I missed this. Bush folks are basically obstructing a process whereby Arab authors are confronting their own people with some tough truths.

Timothy Garton Ash on Europe

Great new piece by Timoty Garton Ash.
America is failing to recognize the potential of the European Union as an ally in the advancement of liberty around the world.
Finding a new article by Timothy Garton Ash reminds me of how I used to feel about receiving a new issue of The Economist in the mail: Excited cuz I'm about to learn something!

UPDATE: Take this nugget of insight, for instance:
And one could make a strong case that the European Union's agreement to open membership negotiations with Turkey will be a bigger contribution to winning the war on terrorism than the American-led occupation of Iraq.
UPDATE II: Here's another insightful (yet pessimistic) article on Euro-American relations.

Strippers in San Antonio to wear permits

New regulation requiring "strippers to wear their permists while they are on stage":
City Councilman Chip Haass pushed the measure, adopted unanimously by the 11-member council, as a way to make it easier for police to identify dancers.
Maybe I'm missing something here, but is it really that hard to figure out who the strippers are? Just look for the chicks with little or no clothes on!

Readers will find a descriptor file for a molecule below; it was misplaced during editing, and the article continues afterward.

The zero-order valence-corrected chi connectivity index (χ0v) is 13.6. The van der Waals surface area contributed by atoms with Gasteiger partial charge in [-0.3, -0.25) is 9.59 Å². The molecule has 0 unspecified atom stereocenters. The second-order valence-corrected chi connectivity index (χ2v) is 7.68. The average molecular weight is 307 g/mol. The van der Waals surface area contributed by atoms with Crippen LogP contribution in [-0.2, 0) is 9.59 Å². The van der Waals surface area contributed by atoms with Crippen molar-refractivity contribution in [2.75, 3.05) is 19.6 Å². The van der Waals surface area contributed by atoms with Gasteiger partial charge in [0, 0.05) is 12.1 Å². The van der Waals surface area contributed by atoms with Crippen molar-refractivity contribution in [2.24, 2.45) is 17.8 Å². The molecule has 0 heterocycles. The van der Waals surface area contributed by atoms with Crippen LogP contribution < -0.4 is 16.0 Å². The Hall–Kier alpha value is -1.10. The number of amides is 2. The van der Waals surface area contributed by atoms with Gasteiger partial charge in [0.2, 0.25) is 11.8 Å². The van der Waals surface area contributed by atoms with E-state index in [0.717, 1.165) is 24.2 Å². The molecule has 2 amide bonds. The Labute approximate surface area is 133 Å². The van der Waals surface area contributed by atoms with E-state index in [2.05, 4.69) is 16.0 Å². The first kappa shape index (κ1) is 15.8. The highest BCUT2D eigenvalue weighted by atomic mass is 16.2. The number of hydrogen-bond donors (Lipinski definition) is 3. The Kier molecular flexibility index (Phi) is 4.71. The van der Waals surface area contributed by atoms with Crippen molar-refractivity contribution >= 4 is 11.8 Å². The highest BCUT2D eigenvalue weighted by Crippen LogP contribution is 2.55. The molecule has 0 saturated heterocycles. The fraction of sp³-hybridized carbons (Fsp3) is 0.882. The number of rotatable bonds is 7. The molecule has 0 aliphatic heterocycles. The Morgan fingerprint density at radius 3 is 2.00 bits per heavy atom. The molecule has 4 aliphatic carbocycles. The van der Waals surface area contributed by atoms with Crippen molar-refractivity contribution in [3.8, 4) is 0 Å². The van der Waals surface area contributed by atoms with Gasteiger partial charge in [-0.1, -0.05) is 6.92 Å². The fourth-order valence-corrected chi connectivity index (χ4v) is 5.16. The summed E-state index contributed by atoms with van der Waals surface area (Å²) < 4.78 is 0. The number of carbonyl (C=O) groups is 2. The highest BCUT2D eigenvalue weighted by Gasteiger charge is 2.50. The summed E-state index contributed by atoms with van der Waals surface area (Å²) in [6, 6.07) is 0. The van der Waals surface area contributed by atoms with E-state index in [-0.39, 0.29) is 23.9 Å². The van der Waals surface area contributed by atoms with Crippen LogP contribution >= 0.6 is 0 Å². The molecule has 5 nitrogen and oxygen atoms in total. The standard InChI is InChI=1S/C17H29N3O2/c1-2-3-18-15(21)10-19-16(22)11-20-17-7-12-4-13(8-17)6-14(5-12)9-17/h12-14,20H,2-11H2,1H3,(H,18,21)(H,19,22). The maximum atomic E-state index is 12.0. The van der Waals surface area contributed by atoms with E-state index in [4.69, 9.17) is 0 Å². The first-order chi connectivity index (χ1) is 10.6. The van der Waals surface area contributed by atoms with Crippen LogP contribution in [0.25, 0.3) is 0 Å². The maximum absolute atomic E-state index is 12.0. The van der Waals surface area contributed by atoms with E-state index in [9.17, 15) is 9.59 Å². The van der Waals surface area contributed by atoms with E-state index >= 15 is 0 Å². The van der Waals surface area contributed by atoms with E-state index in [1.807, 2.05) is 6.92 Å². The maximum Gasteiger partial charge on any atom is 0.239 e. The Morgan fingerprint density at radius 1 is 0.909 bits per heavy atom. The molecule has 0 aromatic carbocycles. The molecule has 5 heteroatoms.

A message to Bush from his family Consigliere (James Baker)

More Ways to Stay Safe:
Now it's the time to address another critical component of the commission's report that can help increase global security and protect us against future attacks. The report calls for an increased investment in the full range of diplomatic, development and humanitarian tools to improve conditions in and relations with regions of the world that might be breeding grounds for terrorism. These are the very tools encompassed within the U.S. international affairs budget.

'Terrorism is not caused by poverty,' the commission said. 'Yet when people lose hope, when societies break down, when countries fragment, the breeding grounds for terrorism are created. . . . Economic and political liberties tend to be linked.'
A Republican and a Bush adviser talking about international development, diplomacy and poverty reduction! What has the world come to?? He almost sounds like a liberal! (Or a "leftie", "softie", "dove", "European" or any other derogatory term for a non-Conservative.)

Krauthammer: Just Leave Christmas Alone

Just Leave Christmas Alone
The attempts to de-Christianize Christmas are as absurd as they are relentless. The United States today is the most tolerant and diverse society in history. It celebrates all faiths with an open heart and open-mindedness that, compared to even the most advanced countries in Europe, are unique.
I agree with him. Although here in the South some de-Christmassing might still be in order: I'm tired of hearing nothing but Christmas songs on the radio and in the office elevators!